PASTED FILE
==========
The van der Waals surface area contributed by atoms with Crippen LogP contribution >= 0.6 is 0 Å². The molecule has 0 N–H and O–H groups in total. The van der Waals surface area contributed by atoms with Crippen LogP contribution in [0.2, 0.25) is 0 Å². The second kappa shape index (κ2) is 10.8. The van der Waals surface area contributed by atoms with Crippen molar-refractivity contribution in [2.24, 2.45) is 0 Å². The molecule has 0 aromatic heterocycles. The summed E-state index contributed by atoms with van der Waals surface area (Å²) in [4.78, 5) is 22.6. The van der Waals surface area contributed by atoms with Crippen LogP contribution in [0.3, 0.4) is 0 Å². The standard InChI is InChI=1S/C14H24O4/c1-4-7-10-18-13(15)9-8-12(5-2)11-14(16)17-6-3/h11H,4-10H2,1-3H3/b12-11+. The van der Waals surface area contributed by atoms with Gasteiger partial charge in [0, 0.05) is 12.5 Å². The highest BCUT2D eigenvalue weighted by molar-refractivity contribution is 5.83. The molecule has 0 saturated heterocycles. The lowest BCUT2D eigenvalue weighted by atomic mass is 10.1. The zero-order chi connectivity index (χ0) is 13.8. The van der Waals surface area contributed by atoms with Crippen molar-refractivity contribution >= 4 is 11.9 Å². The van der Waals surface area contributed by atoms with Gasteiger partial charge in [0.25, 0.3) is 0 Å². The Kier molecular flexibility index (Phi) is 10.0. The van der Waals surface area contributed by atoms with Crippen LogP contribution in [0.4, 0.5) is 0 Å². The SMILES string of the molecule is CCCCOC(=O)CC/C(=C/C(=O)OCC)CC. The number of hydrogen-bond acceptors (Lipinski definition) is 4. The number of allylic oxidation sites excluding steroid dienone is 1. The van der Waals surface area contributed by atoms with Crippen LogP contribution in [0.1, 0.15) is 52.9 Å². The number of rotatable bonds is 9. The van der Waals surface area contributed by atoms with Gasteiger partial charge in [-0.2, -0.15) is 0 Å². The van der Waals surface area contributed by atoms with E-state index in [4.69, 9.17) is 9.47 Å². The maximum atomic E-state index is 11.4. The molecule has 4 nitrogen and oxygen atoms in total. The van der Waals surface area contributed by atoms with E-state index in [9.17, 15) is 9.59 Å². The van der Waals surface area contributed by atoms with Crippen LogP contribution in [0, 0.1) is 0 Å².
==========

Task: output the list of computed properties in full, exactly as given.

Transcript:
The van der Waals surface area contributed by atoms with Crippen LogP contribution >= 0.6 is 0 Å². The molecule has 0 N–H and O–H groups in total. The van der Waals surface area contributed by atoms with Crippen LogP contribution in [0.2, 0.25) is 0 Å². The second kappa shape index (κ2) is 10.8. The van der Waals surface area contributed by atoms with Crippen molar-refractivity contribution in [2.24, 2.45) is 0 Å². The molecule has 0 aromatic heterocycles. The summed E-state index contributed by atoms with van der Waals surface area (Å²) in [4.78, 5) is 22.6. The van der Waals surface area contributed by atoms with Crippen LogP contribution in [0.3, 0.4) is 0 Å². The standard InChI is InChI=1S/C14H24O4/c1-4-7-10-18-13(15)9-8-12(5-2)11-14(16)17-6-3/h11H,4-10H2,1-3H3/b12-11+. The van der Waals surface area contributed by atoms with Gasteiger partial charge in [0, 0.05) is 12.5 Å². The highest BCUT2D eigenvalue weighted by molar-refractivity contribution is 5.83. The molecule has 0 saturated heterocycles. The lowest BCUT2D eigenvalue weighted by atomic mass is 10.1. The zero-order chi connectivity index (χ0) is 13.8. The van der Waals surface area contributed by atoms with Crippen molar-refractivity contribution >= 4 is 11.9 Å². The van der Waals surface area contributed by atoms with Gasteiger partial charge in [0.25, 0.3) is 0 Å². The Kier molecular flexibility index (Phi) is 10.0. The van der Waals surface area contributed by atoms with Crippen LogP contribution in [0.4, 0.5) is 0 Å². The SMILES string of the molecule is CCCCOC(=O)CC/C(=C/C(=O)OCC)CC. The number of hydrogen-bond acceptors (Lipinski definition) is 4. The number of allylic oxidation sites excluding steroid dienone is 1. The van der Waals surface area contributed by atoms with Crippen LogP contribution in [0.1, 0.15) is 52.9 Å². The number of rotatable bonds is 9. The van der Waals surface area contributed by atoms with Gasteiger partial charge in [-0.2, -0.15) is 0 Å². The van der Waals surface area contributed by atoms with E-state index in [4.69, 9.17) is 9.47 Å². The maximum atomic E-state index is 11.4. The molecule has 4 nitrogen and oxygen atoms in total. The van der Waals surface area contributed by atoms with E-state index in [9.17, 15) is 9.59 Å². The van der Waals surface area contributed by atoms with Crippen LogP contribution in [0, 0.1) is 0 Å².